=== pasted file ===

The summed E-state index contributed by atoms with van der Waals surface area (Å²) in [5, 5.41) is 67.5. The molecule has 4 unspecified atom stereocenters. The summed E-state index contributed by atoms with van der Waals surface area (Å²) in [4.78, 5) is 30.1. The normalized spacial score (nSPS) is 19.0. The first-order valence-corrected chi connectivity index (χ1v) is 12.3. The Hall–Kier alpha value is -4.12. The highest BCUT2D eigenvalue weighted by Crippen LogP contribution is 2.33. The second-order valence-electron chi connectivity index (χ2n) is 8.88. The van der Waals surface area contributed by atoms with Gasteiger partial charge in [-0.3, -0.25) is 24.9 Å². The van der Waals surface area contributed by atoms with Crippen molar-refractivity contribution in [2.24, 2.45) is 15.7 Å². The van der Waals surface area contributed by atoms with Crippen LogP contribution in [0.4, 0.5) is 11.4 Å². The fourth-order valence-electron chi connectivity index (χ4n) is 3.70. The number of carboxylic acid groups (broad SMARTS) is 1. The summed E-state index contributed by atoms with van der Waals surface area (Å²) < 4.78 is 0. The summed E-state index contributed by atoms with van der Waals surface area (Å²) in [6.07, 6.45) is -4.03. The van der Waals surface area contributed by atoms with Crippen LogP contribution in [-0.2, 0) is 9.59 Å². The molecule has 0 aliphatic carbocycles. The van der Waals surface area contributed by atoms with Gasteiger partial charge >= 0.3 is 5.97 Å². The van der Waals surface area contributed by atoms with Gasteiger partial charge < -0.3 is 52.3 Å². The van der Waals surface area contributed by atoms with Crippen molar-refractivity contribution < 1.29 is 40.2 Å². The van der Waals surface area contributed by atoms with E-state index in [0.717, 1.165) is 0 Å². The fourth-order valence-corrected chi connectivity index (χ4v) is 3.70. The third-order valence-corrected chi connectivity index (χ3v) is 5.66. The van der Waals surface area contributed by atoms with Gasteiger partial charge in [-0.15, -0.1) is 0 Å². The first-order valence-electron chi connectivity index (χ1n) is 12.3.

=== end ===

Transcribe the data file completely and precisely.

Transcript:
The summed E-state index contributed by atoms with van der Waals surface area (Å²) in [5, 5.41) is 67.5. The molecule has 4 unspecified atom stereocenters. The summed E-state index contributed by atoms with van der Waals surface area (Å²) in [4.78, 5) is 30.1. The normalized spacial score (nSPS) is 19.0. The first-order valence-corrected chi connectivity index (χ1v) is 12.3. The Hall–Kier alpha value is -4.12. The highest BCUT2D eigenvalue weighted by Crippen LogP contribution is 2.33. The second-order valence-electron chi connectivity index (χ2n) is 8.88. The van der Waals surface area contributed by atoms with Gasteiger partial charge in [-0.3, -0.25) is 24.9 Å². The van der Waals surface area contributed by atoms with Crippen molar-refractivity contribution in [2.24, 2.45) is 15.7 Å². The van der Waals surface area contributed by atoms with Crippen LogP contribution in [0.4, 0.5) is 11.4 Å². The fourth-order valence-electron chi connectivity index (χ4n) is 3.70. The number of carboxylic acid groups (broad SMARTS) is 1. The summed E-state index contributed by atoms with van der Waals surface area (Å²) < 4.78 is 0. The summed E-state index contributed by atoms with van der Waals surface area (Å²) in [6.07, 6.45) is -4.03. The van der Waals surface area contributed by atoms with Crippen LogP contribution in [-0.2, 0) is 9.59 Å². The molecule has 0 aliphatic carbocycles. The van der Waals surface area contributed by atoms with Gasteiger partial charge >= 0.3 is 5.97 Å². The van der Waals surface area contributed by atoms with Gasteiger partial charge < -0.3 is 52.3 Å². The van der Waals surface area contributed by atoms with Crippen molar-refractivity contribution < 1.29 is 40.2 Å². The van der Waals surface area contributed by atoms with E-state index in [0.717, 1.165) is 0 Å². The fourth-order valence-corrected chi connectivity index (χ4v) is 3.70. The third-order valence-corrected chi connectivity index (χ3v) is 5.66. The van der Waals surface area contributed by atoms with Gasteiger partial charge in [-0.15, -0.1) is 0 Å². The first-order valence-electron chi connectivity index (χ1n) is 12.3.